Please excuse this interruption to the original blog BUT, I must insert a mini-blog within the blog. 

mini blog:  the gay boyfriend

I had to pause the other blog discussion for one moment.  Are you thinking, “most heterosexual men do not attempt to pick up a woman by asking about hair products.”  Yes, Gus was the rite of passage most women have in their lives – the gay boyfriend.  When I met him, Gus was in the closet.  However, the doors to the closet were wide open and you could see his legs and feet sticking out behind the shirts.  I just chose to ignore what was right in front of me. 

Obviously, there is no judgment here that Gus indeed was and is gay.  I only wish I would have known that back then.  I have always felt like an idiot for not realizing that obvious minor detail.  Our friendship would have been much less stressful because we never would have “tried dating.”  If I had known then, we would probably still be as close as we were back then.  I should have known I was prancing into a Will & Grace scenario at “gorgeous hair”.  If not there, I should have definitely known when he introduced me to the music of The Cure, Morrisey, New Order and ABC.  When he taught me how to contour my cheeks with blush, I just accepted it was something all guys learned in modeling class (oh yeah, he was a model).  And lastly, when I saw him kissing another guy about 5 feet away from where I sat, I assumed my brain was just fuzzy from an evening filled with Boone’s Farm wine.  To fulfill my fantasy of denial, I decided I must have hallucinated that event.

In any case, I spent almost a year trying to be “just friends” while trying to squash my romantic  feelings for him.  Looking back to those college days, I realize no matter how hard I may have tried, without the Y chromosome in my DNA, there was nothing I could have done to make him fall for me as hard as I fell for him.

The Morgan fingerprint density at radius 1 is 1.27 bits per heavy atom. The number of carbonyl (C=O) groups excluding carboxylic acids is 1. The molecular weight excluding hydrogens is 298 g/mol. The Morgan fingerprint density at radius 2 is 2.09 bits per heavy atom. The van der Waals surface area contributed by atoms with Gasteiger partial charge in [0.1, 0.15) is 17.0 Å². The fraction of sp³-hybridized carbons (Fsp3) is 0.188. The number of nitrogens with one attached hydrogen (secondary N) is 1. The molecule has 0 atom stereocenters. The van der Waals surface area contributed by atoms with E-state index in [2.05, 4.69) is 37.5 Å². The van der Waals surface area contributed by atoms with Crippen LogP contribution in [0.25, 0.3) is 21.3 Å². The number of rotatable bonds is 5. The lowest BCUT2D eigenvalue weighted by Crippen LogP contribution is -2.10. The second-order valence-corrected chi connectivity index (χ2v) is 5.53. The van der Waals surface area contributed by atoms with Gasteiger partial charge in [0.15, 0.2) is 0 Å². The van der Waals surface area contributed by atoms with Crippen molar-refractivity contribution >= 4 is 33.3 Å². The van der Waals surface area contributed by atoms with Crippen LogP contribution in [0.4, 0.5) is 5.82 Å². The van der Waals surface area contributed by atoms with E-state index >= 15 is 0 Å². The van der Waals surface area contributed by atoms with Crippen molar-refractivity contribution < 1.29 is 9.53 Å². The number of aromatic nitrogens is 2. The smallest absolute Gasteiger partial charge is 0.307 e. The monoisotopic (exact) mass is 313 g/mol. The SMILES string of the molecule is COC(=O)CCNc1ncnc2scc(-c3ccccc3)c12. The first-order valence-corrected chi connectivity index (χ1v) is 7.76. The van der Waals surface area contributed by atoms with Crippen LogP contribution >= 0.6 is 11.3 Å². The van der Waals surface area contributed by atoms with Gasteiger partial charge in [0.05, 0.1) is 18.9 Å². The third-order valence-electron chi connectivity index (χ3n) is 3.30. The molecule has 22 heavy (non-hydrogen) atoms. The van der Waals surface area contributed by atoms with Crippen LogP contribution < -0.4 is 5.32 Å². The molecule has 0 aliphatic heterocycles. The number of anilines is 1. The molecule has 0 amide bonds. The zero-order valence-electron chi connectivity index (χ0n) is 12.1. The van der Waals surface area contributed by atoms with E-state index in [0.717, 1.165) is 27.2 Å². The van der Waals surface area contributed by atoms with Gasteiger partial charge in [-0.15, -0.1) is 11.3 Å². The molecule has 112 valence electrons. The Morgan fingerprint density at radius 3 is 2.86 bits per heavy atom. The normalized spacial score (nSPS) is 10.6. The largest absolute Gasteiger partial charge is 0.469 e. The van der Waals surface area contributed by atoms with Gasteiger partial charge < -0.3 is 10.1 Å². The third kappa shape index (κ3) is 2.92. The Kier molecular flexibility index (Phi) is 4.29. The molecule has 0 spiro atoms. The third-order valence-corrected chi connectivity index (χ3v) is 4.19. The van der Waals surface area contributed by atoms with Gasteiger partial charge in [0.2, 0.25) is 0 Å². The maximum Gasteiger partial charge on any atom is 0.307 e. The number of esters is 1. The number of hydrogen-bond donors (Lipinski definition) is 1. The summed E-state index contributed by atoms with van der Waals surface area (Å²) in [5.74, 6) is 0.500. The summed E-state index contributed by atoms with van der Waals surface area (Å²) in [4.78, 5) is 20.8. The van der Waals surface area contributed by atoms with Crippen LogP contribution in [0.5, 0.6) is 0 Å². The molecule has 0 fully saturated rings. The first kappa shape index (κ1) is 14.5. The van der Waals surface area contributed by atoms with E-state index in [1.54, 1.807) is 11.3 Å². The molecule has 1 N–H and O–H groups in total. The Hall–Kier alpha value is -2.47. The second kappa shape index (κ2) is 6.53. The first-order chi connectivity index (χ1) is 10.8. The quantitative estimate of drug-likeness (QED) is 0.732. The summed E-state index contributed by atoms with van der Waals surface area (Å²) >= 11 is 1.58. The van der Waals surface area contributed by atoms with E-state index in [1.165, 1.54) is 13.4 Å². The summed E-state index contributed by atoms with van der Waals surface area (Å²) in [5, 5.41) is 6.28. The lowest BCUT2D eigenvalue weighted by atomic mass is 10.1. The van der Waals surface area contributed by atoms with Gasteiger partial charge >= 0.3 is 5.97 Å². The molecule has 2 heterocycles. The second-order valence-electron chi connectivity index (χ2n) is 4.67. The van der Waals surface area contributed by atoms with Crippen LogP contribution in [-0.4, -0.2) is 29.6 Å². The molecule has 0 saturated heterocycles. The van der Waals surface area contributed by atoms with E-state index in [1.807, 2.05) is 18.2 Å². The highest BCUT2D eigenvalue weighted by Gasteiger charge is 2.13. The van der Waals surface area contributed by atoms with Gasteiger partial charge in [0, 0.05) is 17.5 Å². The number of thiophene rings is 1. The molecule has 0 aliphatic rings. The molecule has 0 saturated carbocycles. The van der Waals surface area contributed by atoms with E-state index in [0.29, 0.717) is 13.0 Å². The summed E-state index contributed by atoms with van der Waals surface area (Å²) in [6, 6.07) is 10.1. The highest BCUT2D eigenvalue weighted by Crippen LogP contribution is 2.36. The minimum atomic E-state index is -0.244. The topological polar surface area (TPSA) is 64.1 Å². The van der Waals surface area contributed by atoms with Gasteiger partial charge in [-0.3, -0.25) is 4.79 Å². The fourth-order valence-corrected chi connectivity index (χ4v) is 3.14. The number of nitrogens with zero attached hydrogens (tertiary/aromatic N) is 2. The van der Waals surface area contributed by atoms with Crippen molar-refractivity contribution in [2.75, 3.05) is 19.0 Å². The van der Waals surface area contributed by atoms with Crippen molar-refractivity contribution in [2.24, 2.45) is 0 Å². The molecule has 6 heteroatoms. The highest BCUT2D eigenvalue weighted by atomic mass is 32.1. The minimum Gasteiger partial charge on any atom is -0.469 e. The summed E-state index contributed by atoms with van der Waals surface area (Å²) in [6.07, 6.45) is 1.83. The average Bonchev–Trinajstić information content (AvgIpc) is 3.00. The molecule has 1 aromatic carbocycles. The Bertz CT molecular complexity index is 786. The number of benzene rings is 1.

I write about Gus because I know most women can relate to this.  If you poll random women on the street,  I am willing to bet a very large percentage of women have a gay boyfriend in their past.  I am also confident that looking back the woman is kicking herself for not realizing she could never ever, no matter how hard she tried, no matter how beautiful or charming or skinny she was, she could never have made him fall for her the way she fell for him.

now back to our original blog already in progress

Unfortunately,  Gus and I had an ugly falling out.  We stopped being friends when I started dating my first “real boyfriend” – a real-live heterosexual man (can I call him a man if he was only 21 years old).  For years, I had such bad feelings about my “friend breakup” with Gus.  With time, memories of the bad stuff faded away and the good memories are what appeared at the surface.  I was able to see that Gus helped me come out of my shell for the first time in my life.  He helped me transform myself in so many ways.  He introduced me to great music and expanded my cultural palette.  We had such amazing times cruising around town together.  He and I went “clubbing” on South Beach before the editors of People magazine even knew Ocean Drive existed.

Going back to the hair comment (which by the way, is really the first thing he ever said to me).  He helped me let go of being an awkward little redhead girl and pointed me in the direction of enjoying my uniqueness. It was Gus who opened the door for me to enjoy being a redhead. In addition to everything else he may have brought to my life, I have to thank him mostly for that. (Before Gus, I spent my days longing for two things:  Rob Lowe and Marcia Brady stick straight blonde hair.  Currently, I spend my days longing for three things:  Rob Lowe, Marcia Cross stick straight red hair and peace in my  house.)